The post-Vatican II Newman Movement has been characterized by a diversity of styles and approaches to campus ministry, “designed to match available resources with the unique situations at particular colleges and universities,” the prelates noted. “These creative responses range from well-organized teams serving the needs of a large university parish to an individual ministering part time in a small community college. The styles include ministries that are primarily sacramental and those that rely mainly on the ministry of presence. Some campus ministers work on Catholic campuses where they can influence policy decisions, while others serve in public institutions where they have little or no access to the centers of power. In some situations priests are working full time, while in others the ministry is carried out almost entirely by members of religious orders and lay people. Ministers on residential campuses can offer many set programs for students, while those who serve on commuter campuses must be attentive to the creative possibilities demanded by such a fluid situation.”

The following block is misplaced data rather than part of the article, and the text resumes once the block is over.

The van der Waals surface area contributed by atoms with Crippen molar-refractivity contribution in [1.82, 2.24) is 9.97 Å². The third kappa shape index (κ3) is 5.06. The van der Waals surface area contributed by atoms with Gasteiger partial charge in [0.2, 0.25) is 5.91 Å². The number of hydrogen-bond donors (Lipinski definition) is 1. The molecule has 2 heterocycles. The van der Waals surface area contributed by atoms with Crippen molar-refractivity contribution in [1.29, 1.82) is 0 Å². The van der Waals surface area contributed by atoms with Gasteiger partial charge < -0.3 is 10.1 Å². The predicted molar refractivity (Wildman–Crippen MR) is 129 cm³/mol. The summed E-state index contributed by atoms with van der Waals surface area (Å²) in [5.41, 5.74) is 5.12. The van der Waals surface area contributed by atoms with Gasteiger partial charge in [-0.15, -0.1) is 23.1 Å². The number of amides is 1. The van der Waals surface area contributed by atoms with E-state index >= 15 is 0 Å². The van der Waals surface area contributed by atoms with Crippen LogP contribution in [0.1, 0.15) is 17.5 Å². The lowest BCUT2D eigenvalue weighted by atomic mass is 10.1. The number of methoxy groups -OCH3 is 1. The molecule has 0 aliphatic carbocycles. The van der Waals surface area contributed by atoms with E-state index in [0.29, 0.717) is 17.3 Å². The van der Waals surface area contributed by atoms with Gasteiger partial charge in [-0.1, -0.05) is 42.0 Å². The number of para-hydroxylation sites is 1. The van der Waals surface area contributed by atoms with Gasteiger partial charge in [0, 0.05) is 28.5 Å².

Newman Centers are at thousands of public universities around the globe. They are often associated with a university parish where Catholic students can attend Mass and receive the sacraments while living on campus.
Significantly, campus ministry has taken on a greater importance because Catholics are attending colleges and universities in numbers that far exceed their percentage of the general population. That’s often reflected in the size of Newman Centers on various campuses. At Troy University, the third largest public university in Alabama, a 376-bed dormitory opened in 2013 as the Newman Center residence hall. The same year, a similar one opened at the Texas A&M University campus in Kingsville. The Newman Hall at the University of Illinois at Urbana-Champaign, which opened in 1926, houses almost 600 students.
Heading to college next year? You might want to check out the directory of Newman Centers around the country at the Newman Connection.